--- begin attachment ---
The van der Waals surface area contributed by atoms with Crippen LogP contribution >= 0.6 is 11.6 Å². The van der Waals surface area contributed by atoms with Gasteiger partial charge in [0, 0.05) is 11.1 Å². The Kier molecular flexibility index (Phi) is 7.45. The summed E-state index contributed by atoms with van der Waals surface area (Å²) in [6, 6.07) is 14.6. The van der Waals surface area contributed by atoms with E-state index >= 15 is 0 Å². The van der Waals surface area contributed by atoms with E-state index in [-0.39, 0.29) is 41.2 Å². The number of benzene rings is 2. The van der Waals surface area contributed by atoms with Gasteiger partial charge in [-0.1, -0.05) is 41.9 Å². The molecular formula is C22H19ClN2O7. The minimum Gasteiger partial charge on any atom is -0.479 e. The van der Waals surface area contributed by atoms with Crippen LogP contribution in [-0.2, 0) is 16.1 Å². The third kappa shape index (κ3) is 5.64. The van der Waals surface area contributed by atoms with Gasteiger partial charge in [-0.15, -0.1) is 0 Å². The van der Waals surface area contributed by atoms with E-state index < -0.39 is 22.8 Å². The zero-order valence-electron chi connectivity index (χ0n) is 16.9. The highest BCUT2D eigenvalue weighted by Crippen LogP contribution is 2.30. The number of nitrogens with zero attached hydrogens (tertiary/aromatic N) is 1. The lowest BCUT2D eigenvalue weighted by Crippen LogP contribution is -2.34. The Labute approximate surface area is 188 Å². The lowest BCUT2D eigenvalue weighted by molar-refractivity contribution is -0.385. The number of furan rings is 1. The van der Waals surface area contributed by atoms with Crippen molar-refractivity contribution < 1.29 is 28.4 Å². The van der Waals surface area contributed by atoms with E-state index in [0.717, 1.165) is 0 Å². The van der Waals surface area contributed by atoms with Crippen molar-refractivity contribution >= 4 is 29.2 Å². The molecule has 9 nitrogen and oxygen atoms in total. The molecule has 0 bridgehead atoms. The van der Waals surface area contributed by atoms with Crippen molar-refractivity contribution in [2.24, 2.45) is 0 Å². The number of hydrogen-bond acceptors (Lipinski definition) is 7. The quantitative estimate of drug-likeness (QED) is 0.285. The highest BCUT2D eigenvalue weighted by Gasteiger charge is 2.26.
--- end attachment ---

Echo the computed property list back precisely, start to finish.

The van der Waals surface area contributed by atoms with Crippen LogP contribution >= 0.6 is 11.6 Å². The van der Waals surface area contributed by atoms with Gasteiger partial charge in [0, 0.05) is 11.1 Å². The Kier molecular flexibility index (Phi) is 7.45. The summed E-state index contributed by atoms with van der Waals surface area (Å²) in [6, 6.07) is 14.6. The van der Waals surface area contributed by atoms with E-state index >= 15 is 0 Å². The van der Waals surface area contributed by atoms with E-state index in [-0.39, 0.29) is 41.2 Å². The number of benzene rings is 2. The van der Waals surface area contributed by atoms with Gasteiger partial charge in [-0.1, -0.05) is 41.9 Å². The molecular formula is C22H19ClN2O7. The minimum Gasteiger partial charge on any atom is -0.479 e. The van der Waals surface area contributed by atoms with Crippen LogP contribution in [-0.2, 0) is 16.1 Å². The third kappa shape index (κ3) is 5.64. The van der Waals surface area contributed by atoms with Gasteiger partial charge in [-0.15, -0.1) is 0 Å². The van der Waals surface area contributed by atoms with E-state index < -0.39 is 22.8 Å². The zero-order valence-electron chi connectivity index (χ0n) is 16.9. The highest BCUT2D eigenvalue weighted by Crippen LogP contribution is 2.30. The number of nitrogens with zero attached hydrogens (tertiary/aromatic N) is 1. The lowest BCUT2D eigenvalue weighted by Crippen LogP contribution is -2.34. The Labute approximate surface area is 188 Å². The lowest BCUT2D eigenvalue weighted by molar-refractivity contribution is -0.385. The number of furan rings is 1. The van der Waals surface area contributed by atoms with Crippen molar-refractivity contribution < 1.29 is 28.4 Å². The van der Waals surface area contributed by atoms with E-state index in [0.717, 1.165) is 0 Å². The van der Waals surface area contributed by atoms with Crippen molar-refractivity contribution >= 4 is 29.2 Å². The molecule has 9 nitrogen and oxygen atoms in total. The molecule has 0 bridgehead atoms. The van der Waals surface area contributed by atoms with Crippen molar-refractivity contribution in [2.24, 2.45) is 0 Å². The number of hydrogen-bond acceptors (Lipinski definition) is 7. The quantitative estimate of drug-likeness (QED) is 0.285. The highest BCUT2D eigenvalue weighted by Gasteiger charge is 2.26.